On Dec. 13, 1960, Javan and his Bell Labs colleagues used the laser light beam to place a telephone call, the first time in history that a laser beam had been used to transmit a telephone conversation.

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General terms and conditions for congresses

The content of this post is a summary of an article



1.In this agreement the following words shall have the following meanings:

Europoint b.v.:
Europoint, as well as any person or legal entity and his/its authorised
representatives with whom the event is jointly organised.
2. Deviations from this agreement or the complete or partial exemption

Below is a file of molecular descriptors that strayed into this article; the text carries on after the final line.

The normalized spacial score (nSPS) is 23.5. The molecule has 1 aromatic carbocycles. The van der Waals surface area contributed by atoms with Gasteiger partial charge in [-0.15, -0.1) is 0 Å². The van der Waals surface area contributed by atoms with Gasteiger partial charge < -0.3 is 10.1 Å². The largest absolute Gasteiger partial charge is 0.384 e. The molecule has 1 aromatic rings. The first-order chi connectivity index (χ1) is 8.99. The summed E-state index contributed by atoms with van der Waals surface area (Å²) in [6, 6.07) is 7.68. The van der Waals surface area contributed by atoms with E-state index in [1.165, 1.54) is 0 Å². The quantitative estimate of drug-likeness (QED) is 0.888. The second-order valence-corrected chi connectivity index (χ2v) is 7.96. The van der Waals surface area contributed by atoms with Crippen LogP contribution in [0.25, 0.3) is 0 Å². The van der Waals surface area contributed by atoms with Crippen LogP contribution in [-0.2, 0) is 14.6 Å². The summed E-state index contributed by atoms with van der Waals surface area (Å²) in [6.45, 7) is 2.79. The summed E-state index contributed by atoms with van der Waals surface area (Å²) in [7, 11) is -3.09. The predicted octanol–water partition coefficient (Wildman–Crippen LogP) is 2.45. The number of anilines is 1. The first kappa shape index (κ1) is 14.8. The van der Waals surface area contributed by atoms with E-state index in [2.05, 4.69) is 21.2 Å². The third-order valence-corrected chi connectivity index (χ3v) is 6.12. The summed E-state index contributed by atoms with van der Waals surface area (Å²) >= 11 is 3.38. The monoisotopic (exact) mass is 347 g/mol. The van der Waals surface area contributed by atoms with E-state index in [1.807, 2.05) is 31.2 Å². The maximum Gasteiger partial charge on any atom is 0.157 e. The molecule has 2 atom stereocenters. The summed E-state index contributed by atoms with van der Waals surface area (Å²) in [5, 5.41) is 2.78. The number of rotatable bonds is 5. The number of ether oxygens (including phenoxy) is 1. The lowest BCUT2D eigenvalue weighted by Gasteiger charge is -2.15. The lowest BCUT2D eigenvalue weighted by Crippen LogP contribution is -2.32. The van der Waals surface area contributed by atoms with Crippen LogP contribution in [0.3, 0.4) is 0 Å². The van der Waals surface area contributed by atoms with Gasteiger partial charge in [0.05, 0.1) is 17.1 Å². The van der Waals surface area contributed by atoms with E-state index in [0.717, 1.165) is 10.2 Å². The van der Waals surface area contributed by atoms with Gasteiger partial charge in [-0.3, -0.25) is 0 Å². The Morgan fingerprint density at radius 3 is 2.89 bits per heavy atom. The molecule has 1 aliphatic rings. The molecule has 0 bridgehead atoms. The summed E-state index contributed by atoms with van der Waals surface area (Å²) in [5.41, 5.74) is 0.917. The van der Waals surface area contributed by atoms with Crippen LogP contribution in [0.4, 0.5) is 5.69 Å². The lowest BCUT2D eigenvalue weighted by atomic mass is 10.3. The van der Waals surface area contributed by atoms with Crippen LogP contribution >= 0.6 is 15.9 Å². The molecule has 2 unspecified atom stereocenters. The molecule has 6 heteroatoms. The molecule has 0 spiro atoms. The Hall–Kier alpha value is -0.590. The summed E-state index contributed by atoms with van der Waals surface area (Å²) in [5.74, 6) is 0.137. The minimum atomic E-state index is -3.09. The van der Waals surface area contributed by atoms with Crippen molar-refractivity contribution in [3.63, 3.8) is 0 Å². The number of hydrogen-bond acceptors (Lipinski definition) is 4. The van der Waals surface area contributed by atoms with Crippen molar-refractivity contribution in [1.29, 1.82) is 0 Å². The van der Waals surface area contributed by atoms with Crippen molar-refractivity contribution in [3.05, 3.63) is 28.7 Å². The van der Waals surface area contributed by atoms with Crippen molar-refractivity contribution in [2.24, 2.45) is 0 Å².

from any of the prohibitions or obligations specified in this agreement
shall only apply if such deviation or exemption is stated in writing and
signed by Europoint, and/or if a supplementary agreement has been
entered into.
3. Third parties who have not entered into a participation agreement
cannot derive any rights from this agreement


  1. The organisers reserve the right to alter the dates, times and site of
    the event as listed in the conditions of participation or to cancel the
    event at all times, if this is a consequence of exceptional
    circumstances which have arisen through no fault of their own,
    without this giving the participants any right whatsoever to claim
    compensation from the organisers for any damages, in whatever
    form or for whatever reason such damages may have arisen.
  2. The special circumstances referred to in paragraph 1 include:
    insufficient interest on the part of participants, disagreement within